bath houses

The Roman bathhouses were simple enough in ancient Rome, like ourselves they would take a bath, clean themselves and dry off. Those who could afford it would indulge themselves in the ritual by building a more splendid edifice. Under the Republic, bathing became more of a luxurious art and a considerable number of elaborate bathhouses were erected. Each new bathhouse erected looked like a competition to outdo the other, with walls constructed of marble, high vaulted ceilings, sculptures and the like. In Imperial Rome the bathhouses became even more elaborate and became the magnificent structures that were properly called the Thermae. The rich, including emperors accorded liberal patronage and no expense was spared. Each architect would erect something more ostentatious than before creating the most stupendous individual buildings in the world and designed to accommodate a large number of people.

Many of the Thermae around the Empire were typically built with towering columns of marble on slabs of granite, skylights to let in the warm sun and twinkling stars, great fountains, the glitzy splendor of gilded bronze, statues, walls and ceilings with mosaics, marble and colored glass. Aqueducts would feed the reservoirs. The central unit of the baths was the warm room or great hall of the tepidarium around which all other halls and rooms were grouped. At either end of the tepidarium were hemicycles opening on peri-style courts.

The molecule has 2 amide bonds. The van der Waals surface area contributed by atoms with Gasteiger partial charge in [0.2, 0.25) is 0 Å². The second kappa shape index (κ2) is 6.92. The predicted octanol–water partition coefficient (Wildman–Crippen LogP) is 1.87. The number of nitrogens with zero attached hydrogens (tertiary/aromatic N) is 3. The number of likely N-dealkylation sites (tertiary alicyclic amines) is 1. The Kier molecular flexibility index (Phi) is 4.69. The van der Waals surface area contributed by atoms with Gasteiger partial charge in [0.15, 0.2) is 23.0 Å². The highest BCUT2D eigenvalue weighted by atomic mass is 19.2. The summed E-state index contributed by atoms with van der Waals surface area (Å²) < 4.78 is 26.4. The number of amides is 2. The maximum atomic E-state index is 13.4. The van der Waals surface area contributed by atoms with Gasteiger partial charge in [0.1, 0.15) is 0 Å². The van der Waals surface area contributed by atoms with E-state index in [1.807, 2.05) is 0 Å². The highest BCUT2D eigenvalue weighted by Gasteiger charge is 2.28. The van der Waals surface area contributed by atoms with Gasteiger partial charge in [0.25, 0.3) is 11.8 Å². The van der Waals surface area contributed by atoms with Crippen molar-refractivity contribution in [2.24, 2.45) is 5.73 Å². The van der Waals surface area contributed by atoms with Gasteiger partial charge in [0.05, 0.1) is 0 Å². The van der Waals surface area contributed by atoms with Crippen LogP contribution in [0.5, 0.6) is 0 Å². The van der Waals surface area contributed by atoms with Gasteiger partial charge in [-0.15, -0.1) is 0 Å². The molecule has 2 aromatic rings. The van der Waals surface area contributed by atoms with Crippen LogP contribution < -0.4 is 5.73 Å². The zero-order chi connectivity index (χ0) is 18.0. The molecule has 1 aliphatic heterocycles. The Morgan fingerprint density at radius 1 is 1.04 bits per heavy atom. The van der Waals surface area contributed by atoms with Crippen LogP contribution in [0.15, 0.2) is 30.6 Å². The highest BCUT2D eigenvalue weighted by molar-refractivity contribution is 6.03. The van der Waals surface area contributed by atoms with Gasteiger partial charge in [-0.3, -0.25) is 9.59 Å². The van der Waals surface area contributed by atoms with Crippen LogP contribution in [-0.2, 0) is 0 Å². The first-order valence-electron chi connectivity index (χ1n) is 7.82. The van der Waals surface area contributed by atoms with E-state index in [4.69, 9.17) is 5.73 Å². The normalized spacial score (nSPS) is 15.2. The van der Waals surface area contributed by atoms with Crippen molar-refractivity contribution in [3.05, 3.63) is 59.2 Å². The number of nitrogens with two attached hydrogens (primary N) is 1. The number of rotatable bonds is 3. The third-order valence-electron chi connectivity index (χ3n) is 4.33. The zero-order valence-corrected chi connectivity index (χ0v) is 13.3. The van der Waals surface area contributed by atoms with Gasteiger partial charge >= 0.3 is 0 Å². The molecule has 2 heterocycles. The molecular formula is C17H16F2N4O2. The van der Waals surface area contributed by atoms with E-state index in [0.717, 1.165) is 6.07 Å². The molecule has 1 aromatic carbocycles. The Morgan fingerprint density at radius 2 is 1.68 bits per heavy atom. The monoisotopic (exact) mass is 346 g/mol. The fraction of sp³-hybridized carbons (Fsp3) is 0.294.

More than just a fetish, the bathhouses became a cultural center and an occasion for social events, open to the public free of charge. Around the world they were generally attended by the Romans and Greeks, Jews would not be seen here because of the nudity involved. The buildings included gymnasiums, museums and libraries and became among the most splendid and expensive of the imperial works. These magnificent structures contained luxurious hot and cold private chambers for men and women to bathe, dressing rooms, swimming pools; lounges with covered colonnades for relaxation and socializing, special centers for athletics and rooms for spectators.

All kinds of entertainment can be found in these bath houses short of the theater and circus. You may find the popular sports of the day, boxing, wrestling, gymnastics and acrobatics as well as all sorts of games. This is where you would come to catch up on all the gossip, local and international news; there were lecture rooms for the local literati and readings by poets, philosophers and politicians. Much of daily Roman life surrounded the Thermae and a good proportion of a citizen's day was spent here lasting several hours or more.
[350, 379]

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